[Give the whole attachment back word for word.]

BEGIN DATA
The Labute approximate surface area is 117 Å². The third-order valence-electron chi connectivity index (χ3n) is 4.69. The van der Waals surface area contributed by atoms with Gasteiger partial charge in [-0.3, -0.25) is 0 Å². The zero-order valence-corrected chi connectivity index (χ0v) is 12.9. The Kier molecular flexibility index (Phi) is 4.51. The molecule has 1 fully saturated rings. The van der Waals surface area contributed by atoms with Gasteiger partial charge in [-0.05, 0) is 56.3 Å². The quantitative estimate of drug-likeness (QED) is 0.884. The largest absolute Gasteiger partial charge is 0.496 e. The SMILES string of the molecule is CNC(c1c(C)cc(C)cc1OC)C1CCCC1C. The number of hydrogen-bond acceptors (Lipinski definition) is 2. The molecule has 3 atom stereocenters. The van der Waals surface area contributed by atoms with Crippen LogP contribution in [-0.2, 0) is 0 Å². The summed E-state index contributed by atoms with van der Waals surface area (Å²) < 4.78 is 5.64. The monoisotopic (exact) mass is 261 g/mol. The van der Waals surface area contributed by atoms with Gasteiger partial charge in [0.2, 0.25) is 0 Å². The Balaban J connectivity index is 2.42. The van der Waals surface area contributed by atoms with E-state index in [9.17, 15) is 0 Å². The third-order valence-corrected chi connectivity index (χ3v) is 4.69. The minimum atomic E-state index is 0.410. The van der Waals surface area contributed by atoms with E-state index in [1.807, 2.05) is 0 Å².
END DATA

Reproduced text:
The Labute approximate surface area is 117 Å². The third-order valence-electron chi connectivity index (χ3n) is 4.69. The van der Waals surface area contributed by atoms with Gasteiger partial charge in [-0.3, -0.25) is 0 Å². The zero-order valence-corrected chi connectivity index (χ0v) is 12.9. The Kier molecular flexibility index (Phi) is 4.51. The molecule has 1 fully saturated rings. The van der Waals surface area contributed by atoms with Gasteiger partial charge in [-0.05, 0) is 56.3 Å². The quantitative estimate of drug-likeness (QED) is 0.884. The largest absolute Gasteiger partial charge is 0.496 e. The SMILES string of the molecule is CNC(c1c(C)cc(C)cc1OC)C1CCCC1C. The number of hydrogen-bond acceptors (Lipinski definition) is 2. The molecule has 3 atom stereocenters. The van der Waals surface area contributed by atoms with Crippen LogP contribution in [-0.2, 0) is 0 Å². The summed E-state index contributed by atoms with van der Waals surface area (Å²) < 4.78 is 5.64. The monoisotopic (exact) mass is 261 g/mol. The van der Waals surface area contributed by atoms with Gasteiger partial charge in [0.2, 0.25) is 0 Å². The Balaban J connectivity index is 2.42. The van der Waals surface area contributed by atoms with E-state index in [9.17, 15) is 0 Å². The third-order valence-corrected chi connectivity index (χ3v) is 4.69. The minimum atomic E-state index is 0.410. The van der Waals surface area contributed by atoms with E-state index in [1.807, 2.05) is 0 Å².